Describing a landscape mosaic: Forest structure and composition across community types and management regimes in inland northeastern pitch pine barrens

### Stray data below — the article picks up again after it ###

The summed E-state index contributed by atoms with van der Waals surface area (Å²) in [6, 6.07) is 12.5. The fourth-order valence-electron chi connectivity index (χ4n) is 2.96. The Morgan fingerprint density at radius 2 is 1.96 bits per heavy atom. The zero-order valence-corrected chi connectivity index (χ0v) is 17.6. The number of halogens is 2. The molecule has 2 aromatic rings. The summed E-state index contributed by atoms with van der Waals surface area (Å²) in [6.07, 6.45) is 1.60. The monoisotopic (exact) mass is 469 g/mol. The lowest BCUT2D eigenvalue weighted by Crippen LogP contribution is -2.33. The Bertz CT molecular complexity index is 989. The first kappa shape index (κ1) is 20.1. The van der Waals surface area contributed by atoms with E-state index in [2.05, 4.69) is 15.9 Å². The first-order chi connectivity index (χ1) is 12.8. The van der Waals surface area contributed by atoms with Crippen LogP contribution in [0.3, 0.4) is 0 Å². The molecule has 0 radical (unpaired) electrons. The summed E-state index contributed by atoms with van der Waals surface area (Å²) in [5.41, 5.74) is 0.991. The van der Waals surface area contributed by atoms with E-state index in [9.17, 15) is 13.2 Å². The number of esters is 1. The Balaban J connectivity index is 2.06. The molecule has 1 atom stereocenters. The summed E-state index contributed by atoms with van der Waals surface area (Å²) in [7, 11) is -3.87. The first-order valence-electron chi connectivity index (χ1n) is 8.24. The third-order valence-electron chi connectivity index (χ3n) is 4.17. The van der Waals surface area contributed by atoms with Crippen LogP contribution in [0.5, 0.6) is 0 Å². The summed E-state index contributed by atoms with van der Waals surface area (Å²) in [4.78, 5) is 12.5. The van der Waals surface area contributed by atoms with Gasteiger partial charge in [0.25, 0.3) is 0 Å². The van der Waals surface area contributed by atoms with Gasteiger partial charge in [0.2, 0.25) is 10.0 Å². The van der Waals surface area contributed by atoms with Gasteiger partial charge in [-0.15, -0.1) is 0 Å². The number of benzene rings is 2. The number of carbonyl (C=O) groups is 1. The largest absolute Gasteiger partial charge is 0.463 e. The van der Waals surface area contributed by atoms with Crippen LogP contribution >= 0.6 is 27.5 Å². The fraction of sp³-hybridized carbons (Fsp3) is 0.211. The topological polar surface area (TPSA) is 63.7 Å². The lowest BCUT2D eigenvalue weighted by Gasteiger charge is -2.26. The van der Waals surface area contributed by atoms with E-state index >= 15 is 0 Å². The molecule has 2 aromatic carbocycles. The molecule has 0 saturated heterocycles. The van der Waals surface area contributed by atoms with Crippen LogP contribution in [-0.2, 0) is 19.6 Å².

Pitch pine (Pinus rigida Mill.) barrens are a globally rare, fire-dependent ecosystem of great ecological, social, and cultural significance found primarily in the northeastern US. In many cases, fire has been excluded from these systems leading to habitat degradation and biodiversity loss as pine barrens landscapes homogenize into closed-canopy forests of shade-tolerant, mesophytic species. This study aims to support the adaptive management of pine barrens ecosystems in the face of mesophication by contributing baseline information on their structure and composition. Specifically, we (1) assessed how stand conditions differ between community types and management strategies at the two sites and (2) placed this work in the broader context of pine barrens ecology and management. We sampled overstory structure and composition across five community types (successional northern sandplain grasslands, pitch pine-scrub oak barrens, pitch pine-scrub oak thicket, pitch pine-scrub oak woodland, and pitch pine-oak forest) and four management strategies (burning, thinning, burning and thinning, and no management). Differences in structure and composition between communities supported the concept of pine barrens as a landscape mosaic maintained by multiple unique disturbance regimes. Results suggest that burning, thinning, and their combination are all effective in maintaining conditions historically associated with pine barrens communities, and that a lack of active management may lead to a transition away from these characteristics. The range of pine barrens conditions documented in this and previous studies underscores the importance of management regimes that utilize a diversity of treatments applied at frequencies and intensities consistent with historic disturbance regimes for each pitch pine community type. Such strategies would maintain the mosaic of habitat conditions required to support the suite of species endemic to these communities, and would confer resilience to emerging stressors, such as southern pine beetle (Dendroctonus frontalis), which often generates greatest impacts in unmanaged, homogeneous forests.